Eating Nuts and Legumes" and Research Proposal

Excerpt from Research Proposal :

It is unfortunate that it was published without credit; it would have been even more credible had the author's name been included, so research on the author and their credentials could be established. In addition, the article did not include credible sources, or cite anyone else in concert with the study, but it does appear that the author did do sufficient research, and it is entirely possible that the presenter was the author and did the research.

The title of the article is "Nuts for Health," by CBS News, and their medical analyst, Dr. Emily Senay. The article does agree that some nuts included in the diet are good for the diet, but it specifically mentions macadamia nuts as being too "fatty" to be included in the diet and it offers information on a wide variety of other nuts, too. The article was published online, and among other things, in notes, "Nuts are cholesterol-free and contain mostly mono- and polyunsaturated fats, the so-called good fats, as well as the beneficial omega-3 fatty acid like that found in fish" (Neal). This online article "dumbs down" the information and does not discuss a particular study or scientific measurement, it simply represents the facts because the doctor is saying they are true. This article supports the fact that nuts can be beneficial for the diet, but does not back it up with anything concrete or identifiable.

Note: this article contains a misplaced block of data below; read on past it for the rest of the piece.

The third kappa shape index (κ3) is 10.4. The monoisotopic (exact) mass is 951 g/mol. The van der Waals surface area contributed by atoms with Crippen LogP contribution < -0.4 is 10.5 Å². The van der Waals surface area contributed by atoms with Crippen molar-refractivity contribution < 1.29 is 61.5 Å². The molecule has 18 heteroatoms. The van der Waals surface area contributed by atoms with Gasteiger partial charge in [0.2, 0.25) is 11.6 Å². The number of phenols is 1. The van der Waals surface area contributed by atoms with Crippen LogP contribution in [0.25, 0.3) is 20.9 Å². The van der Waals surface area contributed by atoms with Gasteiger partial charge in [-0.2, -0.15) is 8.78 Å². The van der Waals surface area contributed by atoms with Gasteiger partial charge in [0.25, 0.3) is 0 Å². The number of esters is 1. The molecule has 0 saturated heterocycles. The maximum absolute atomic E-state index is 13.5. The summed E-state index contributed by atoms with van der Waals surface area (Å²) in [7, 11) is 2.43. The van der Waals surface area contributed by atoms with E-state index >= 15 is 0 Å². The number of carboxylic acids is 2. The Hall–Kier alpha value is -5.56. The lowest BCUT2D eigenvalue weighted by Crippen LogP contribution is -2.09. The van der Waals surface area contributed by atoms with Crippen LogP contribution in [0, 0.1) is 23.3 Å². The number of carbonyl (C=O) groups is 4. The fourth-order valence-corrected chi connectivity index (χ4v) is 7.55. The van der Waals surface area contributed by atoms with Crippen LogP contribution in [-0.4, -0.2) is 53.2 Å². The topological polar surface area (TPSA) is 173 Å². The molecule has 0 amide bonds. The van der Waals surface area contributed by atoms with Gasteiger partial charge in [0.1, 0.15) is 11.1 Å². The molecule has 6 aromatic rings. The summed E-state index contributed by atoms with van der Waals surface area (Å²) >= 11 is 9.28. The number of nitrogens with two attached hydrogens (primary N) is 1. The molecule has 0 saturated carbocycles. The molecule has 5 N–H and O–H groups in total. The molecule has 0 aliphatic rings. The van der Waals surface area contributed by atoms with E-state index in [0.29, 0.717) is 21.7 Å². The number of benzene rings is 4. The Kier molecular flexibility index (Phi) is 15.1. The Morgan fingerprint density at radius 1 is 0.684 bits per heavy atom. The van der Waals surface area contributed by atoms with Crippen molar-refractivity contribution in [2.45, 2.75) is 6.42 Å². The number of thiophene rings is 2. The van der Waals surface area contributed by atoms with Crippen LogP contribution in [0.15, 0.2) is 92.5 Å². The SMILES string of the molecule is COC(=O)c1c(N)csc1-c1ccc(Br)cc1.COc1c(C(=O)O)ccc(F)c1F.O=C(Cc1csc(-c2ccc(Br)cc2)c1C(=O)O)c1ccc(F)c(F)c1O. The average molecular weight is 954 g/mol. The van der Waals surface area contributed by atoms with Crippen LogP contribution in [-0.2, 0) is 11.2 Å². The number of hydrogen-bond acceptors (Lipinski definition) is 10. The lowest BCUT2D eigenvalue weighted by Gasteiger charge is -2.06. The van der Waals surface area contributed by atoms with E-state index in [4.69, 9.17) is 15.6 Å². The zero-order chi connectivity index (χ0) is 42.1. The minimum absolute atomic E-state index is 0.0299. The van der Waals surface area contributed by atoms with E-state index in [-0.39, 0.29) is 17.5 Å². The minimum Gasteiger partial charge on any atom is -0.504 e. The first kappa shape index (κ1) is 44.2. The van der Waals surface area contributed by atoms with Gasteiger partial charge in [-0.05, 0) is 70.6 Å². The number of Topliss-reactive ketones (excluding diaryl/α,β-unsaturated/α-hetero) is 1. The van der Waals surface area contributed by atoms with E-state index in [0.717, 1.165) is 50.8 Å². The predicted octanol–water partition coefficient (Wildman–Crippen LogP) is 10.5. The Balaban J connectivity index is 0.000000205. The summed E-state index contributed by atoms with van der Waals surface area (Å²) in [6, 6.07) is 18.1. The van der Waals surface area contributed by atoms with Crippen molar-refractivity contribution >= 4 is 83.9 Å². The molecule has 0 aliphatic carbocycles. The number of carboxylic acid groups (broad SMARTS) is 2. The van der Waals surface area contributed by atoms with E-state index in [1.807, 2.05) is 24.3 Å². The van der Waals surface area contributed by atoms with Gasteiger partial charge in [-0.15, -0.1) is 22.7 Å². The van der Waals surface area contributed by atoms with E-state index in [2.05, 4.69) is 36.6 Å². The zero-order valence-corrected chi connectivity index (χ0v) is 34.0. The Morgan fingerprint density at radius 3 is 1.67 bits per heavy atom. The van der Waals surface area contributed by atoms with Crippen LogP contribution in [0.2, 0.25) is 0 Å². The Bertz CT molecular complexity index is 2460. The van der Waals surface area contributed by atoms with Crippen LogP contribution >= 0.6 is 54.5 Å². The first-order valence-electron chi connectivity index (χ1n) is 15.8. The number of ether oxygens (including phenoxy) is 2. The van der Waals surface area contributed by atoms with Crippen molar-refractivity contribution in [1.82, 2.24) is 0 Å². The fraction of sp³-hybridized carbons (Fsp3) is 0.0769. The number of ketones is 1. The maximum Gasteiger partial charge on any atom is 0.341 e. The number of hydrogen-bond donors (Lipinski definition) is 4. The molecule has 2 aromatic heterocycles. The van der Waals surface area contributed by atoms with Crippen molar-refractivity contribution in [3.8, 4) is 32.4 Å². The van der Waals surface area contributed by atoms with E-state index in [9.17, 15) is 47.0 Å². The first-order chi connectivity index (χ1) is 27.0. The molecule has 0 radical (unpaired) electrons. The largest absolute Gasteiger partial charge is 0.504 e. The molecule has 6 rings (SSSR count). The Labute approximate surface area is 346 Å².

I think that the research indicates that nuts are a healthy alternative snack food for people, and that they can be helpful in reducing cholesterol, but that it is quite important to note that this relates to very small amounts of nuts added to the diet. Large amounts can be dangerous because they are high in fat and calories, and too many can lead to obesity, reducing the effectiveness of them in the diet. In addition, I believe these article has the characteristics of the Foundation for Critical Thinking, because it makes the reader think about their own diet. It also makes them ask critical questions, such as how did the author conduct the test, where did the CBS doctor get her information, and why didn't the article offer more information, like how many people were in the study, where it was conducted, how long it took, etc. Leaving these questions unanswered brings out the critical thinking in the reader, and makes the article less effective than it could have been. The article is attractive because most people want to enjoy better nutrition, and nuts are a tasty snack that can be much better for a person than high fat, high-salt snack foods like chips, pretzels, and such. It just needs work to be more credible.

References

Author not Available. "Reasons to Enjoy Eating Nuts and Legumes. " Nutrition Health Review. 1 Jul 2008: 15. Health Module. ProQuest. Harrisburg Area Community College, Harrisburg, PA. 1 Apr. 2009 .

Editors. "The Journal of Nutrition. American Society for Nutrition. 2009. 3 April 2009.

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Neal, Rome. "Nuts for Health." CBS News. 2004. 3 April 2009.

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Sources Used in Document:

References

Author not Available. "Reasons to Enjoy Eating Nuts and Legumes. " Nutrition Health Review. 1 Jul 2008: 15. Health Module. ProQuest. Harrisburg Area Community College, Harrisburg, PA. 1 Apr. 2009 <http://www.proquest.com/>.

Editors. "The Journal of Nutrition. American Society for Nutrition. 2009. 3 April 2009.

<http://www.nutrition.org/publications/the-journal-of-nutrition/>.

Neal, Rome. "Nuts for Health." CBS News. 2004. 3 April 2009.

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